I recently won a little Rhodia Memo Book from https://www.rhodiadrive.com/. At 7.5 cm by 12 cm, this notebook is truly pocket sized. While I am not crazy about the orange cover, it does stand out in the clutter of my desk and I know these notebooks do come with white and black covers as well. I have previously reviewed the Rhodia graph paper so can vouch for the quality.

Centre

I plan to use my notebook during my next trip. Usually when I am travelling my days are packed so when it comes time to write a journal entry before bed, I am so tired that I just list all the things that I did. There is nothing wrong with this but I find my entries are much richer with detail if I jot down things I notice and am thinking about during the day in a little notebook. I generally just throw away these notes once I have recorded my journal entry but I  just may keep this little book with my travel journal.

If this notebook were a person, they would be definitely size small, neat and efficient with a love for being on the go.

Coming up next week:  a book review of The Perfection of the Paper Clip

Travel Journals

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Right now I am away on holiday in Oaxaca, Mexico so I prepared a couple of blogs ahead of time so I could keep up with my weekly schedule. My mind has been on packing lists and one thing I was sure to bring along was a journal. I like having a separate journal for special journeys and for this trip I am trying something different. I love the idea of scrap-booking but never get around to actually doing  it after I get back from a vacation. I still haven’t completed the one I started for our first trip to the Yukon in 2005. I have been back there three times since and still haven’t finished that scrapbook.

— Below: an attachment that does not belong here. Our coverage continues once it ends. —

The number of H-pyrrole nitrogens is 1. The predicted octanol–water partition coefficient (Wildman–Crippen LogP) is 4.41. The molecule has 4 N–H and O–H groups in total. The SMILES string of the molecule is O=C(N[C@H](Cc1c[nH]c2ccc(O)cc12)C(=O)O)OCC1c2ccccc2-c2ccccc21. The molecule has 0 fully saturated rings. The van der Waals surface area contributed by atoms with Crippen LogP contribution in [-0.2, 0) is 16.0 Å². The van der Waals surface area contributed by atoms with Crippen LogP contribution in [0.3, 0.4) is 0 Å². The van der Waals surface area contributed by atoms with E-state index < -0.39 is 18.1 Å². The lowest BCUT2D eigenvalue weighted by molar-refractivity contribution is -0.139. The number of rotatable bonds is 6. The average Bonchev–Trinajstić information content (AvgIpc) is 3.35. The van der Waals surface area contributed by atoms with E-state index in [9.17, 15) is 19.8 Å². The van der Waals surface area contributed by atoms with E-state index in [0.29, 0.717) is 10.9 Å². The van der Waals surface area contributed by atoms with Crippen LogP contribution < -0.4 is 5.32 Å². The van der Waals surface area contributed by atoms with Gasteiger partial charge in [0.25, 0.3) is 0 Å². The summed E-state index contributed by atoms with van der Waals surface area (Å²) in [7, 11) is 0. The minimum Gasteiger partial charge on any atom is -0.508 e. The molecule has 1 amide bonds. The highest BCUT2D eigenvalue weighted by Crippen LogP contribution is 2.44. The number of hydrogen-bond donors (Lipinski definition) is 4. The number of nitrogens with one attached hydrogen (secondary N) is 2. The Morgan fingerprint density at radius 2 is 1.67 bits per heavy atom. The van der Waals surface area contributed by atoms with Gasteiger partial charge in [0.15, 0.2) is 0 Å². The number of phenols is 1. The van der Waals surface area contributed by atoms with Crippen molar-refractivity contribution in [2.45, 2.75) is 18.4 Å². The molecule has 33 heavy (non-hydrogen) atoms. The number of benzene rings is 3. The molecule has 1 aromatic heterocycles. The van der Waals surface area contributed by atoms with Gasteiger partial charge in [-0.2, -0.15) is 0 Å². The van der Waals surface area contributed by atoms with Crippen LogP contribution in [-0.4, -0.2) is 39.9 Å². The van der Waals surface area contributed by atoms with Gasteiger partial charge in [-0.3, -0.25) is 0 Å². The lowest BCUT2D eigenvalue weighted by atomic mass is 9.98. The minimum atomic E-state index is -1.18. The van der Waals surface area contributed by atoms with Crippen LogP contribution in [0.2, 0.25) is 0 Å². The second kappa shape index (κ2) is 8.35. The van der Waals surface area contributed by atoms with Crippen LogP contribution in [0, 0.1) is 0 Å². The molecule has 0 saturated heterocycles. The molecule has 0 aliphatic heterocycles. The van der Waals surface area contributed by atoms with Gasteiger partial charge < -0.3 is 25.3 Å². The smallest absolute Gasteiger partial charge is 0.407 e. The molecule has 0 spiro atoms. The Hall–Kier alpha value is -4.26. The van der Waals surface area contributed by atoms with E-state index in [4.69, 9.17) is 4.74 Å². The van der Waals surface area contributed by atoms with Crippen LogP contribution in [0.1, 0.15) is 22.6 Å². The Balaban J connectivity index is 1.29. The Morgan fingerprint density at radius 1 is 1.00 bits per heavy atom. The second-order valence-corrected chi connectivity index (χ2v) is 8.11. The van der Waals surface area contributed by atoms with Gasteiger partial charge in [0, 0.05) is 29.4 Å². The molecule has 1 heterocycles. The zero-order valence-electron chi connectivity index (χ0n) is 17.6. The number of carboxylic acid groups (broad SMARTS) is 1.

OLYMPUS DIGITAL CAMERA For the last trip I took (to Iceland about six months ago) I attempted making an altered book based on my trip journal, but there again I have only managed to do a few pages.

So this time I am going to try more of a smash book approach. Last year I participated in a workshop at Whitemud Crossing library led by a woman volunteering for Edmonton ReUse Centre. We took old calendars, made covers for them and folded the pages for what she suggested would make good greeting card organizers. I don’t really have a need for a greeting card organizer but I saw some journaling potential. I am going to use the blank pages for writing my daily journal and then glue in maps, pamphlets, and other ephemera into the fold out pages. If I don’t end up collecting much of that  (unlikely as I have a packrat’s eye for that type of thing) I’ll just print some photos when I get home and fill the journal up that way. I tried putting some gesso and paint on a couple of the printed pages but I don’t like the look so will find other ways to cover up distracting elements of the design. I am looking forward to seeing how this works out.

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If this journal was a person it would be a wearing a Tilley hat and funky upcycled jewelry.

Coming next week: Clairefontaine multi-subject notebook